Clearly, this isn’t a hugely popular choice among younger women, but it’s an important one for some. Life coach and hypnotherapist Bri Seeley tells Yahoo Lifestyle that she’s “known pretty much my entire life that I don’t want to be a mom. I feel like it’s just part of who I am.” After being on birth control for years, Seeley asked her doctor about getting a tubal ligation when she was 24, and her request was denied. Even though she repeatedly asked, her doctor wouldn’t even give her a referral to have someone perform the procedure on her until she was 30, which Seeley says was hard to take.

“It was frustrating because I know myself. To have someone tell me that I don’t know myself well enough to make this decision was super-frustrating,” Seeley tells Yahoo Lifestyle. Seeley ended up finding a doctor herself and had the procedure done six years ago. “I went from being worried about getting pregnant all the time to now it’s something that hasn’t crossed my mind over the last six years other than ‘Thank God,'” she says. “I’ve seen female friends have to fight to get birth control, and I always think, ‘Thank God I don’t.'”

“I’ve seen this quite a bit for women in their 20s who have had children earlier in life — after their third or fourth child, they may ask for a tubal ligation,” Greves says. But Greves says she’s also seen women like Seeley who know they don’t want to have children and request a tubal ligation. Shepherd has too. “Some people will say, ‘I do not want kids ever,’ but we always go back to the LARC when they say that, because we want to give them the option to change their mind,” she says. Research has shown that there is a high percentage of women who regret having had the procedure done if they decided to do it before they were 30, she says, and doctors are well aware of that. “You’ll have people who say, ‘I’m so sure that I don’t want kids anymore,’ and later get into a relationship or get married and regret their decision,” Shepherd says.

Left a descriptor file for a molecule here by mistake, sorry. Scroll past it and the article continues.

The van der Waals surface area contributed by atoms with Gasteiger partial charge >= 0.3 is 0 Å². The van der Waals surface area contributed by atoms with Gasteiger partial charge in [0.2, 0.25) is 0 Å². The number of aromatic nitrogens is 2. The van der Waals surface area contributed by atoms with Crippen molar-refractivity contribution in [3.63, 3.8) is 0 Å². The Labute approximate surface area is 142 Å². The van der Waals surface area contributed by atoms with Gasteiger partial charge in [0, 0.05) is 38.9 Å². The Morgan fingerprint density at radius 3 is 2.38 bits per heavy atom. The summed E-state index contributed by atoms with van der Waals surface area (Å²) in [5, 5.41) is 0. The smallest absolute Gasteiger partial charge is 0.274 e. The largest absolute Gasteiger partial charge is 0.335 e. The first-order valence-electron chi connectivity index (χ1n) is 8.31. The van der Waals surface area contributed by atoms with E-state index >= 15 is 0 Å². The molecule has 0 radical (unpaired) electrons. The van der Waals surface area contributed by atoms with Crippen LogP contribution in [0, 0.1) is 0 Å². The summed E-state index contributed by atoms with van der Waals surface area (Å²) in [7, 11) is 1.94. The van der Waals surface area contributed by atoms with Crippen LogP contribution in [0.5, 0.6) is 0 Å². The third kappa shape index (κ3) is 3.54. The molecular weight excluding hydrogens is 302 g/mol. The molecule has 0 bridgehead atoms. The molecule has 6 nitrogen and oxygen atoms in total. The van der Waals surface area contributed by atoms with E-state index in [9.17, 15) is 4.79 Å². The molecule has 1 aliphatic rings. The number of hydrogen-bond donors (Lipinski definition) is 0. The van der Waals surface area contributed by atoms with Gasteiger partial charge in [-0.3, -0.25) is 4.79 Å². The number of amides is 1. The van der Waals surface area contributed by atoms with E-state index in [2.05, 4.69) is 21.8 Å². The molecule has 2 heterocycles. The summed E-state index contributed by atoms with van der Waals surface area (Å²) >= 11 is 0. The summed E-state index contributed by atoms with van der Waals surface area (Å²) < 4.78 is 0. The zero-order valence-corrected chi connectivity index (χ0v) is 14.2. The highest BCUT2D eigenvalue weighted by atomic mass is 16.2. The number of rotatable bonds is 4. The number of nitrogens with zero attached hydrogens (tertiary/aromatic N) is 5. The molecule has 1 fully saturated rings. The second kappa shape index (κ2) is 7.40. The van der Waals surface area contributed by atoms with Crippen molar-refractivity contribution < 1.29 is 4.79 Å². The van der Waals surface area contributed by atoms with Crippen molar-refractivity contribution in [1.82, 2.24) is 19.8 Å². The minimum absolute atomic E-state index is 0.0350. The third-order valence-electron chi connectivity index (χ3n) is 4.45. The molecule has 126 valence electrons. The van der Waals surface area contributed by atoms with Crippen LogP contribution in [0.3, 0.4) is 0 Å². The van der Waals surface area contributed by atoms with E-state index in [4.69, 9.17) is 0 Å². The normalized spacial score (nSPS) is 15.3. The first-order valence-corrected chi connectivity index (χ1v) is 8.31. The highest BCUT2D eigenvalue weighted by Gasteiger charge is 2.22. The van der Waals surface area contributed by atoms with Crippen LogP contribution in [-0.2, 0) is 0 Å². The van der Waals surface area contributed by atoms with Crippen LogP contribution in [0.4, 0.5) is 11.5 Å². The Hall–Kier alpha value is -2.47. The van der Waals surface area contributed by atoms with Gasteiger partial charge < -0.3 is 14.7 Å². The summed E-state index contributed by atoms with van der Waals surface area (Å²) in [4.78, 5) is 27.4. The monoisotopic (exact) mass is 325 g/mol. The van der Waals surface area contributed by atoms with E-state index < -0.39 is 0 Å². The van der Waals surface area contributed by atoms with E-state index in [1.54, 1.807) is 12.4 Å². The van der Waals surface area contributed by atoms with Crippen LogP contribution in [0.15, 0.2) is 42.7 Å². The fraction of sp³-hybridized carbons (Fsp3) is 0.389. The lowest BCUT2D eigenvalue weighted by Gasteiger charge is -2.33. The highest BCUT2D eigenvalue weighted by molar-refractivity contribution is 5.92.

That’s why some doctors will refuse to perform the procedure, especially if the patient is under 30. While many women understand that the procedure is a once-and-for-all decision, Shepherd says that for some people, “There’s a perception that you’re tying the tubes like a shoelace, and, ‘If I’m ready to have kids, we’ll untie it.’ Nope. No. That’s not it at all.”

Seeley says she understands the doctors’ point of view. “There are plenty of people who might change their mind in the future, and I get that,” she says. That’s why she recommends that women really think about what they would do if they changed their mind about wanting to have kids in the future. “My backup plan if I decide I want to be a mom is that I would adopt,” she says. “I would rather adopt a child that has no chance at life than bring another one into the world. It’s important for women to ask themselves that question.”

In general, though, Greves says she usually performs this procedure on women who already have children, who have had difficult and high-risk pregnancies, who have tried and failed to use a LARC like an IUD or implant, or who have a partner who doesn’t want to get a vasectomy. “But as physicians, we’re supposed to counsel patients to consider other options, including a vasectomy, which is less risky,” she says.

Experts recommend that women just be certain this is a step they definitely want to take before undergoing the procedure. “It’s irreversible, so it’s vital to be 100% sure,” Wider says. Greves agrees. “If you’re unsure at about this at all, it shouldn’t be done.”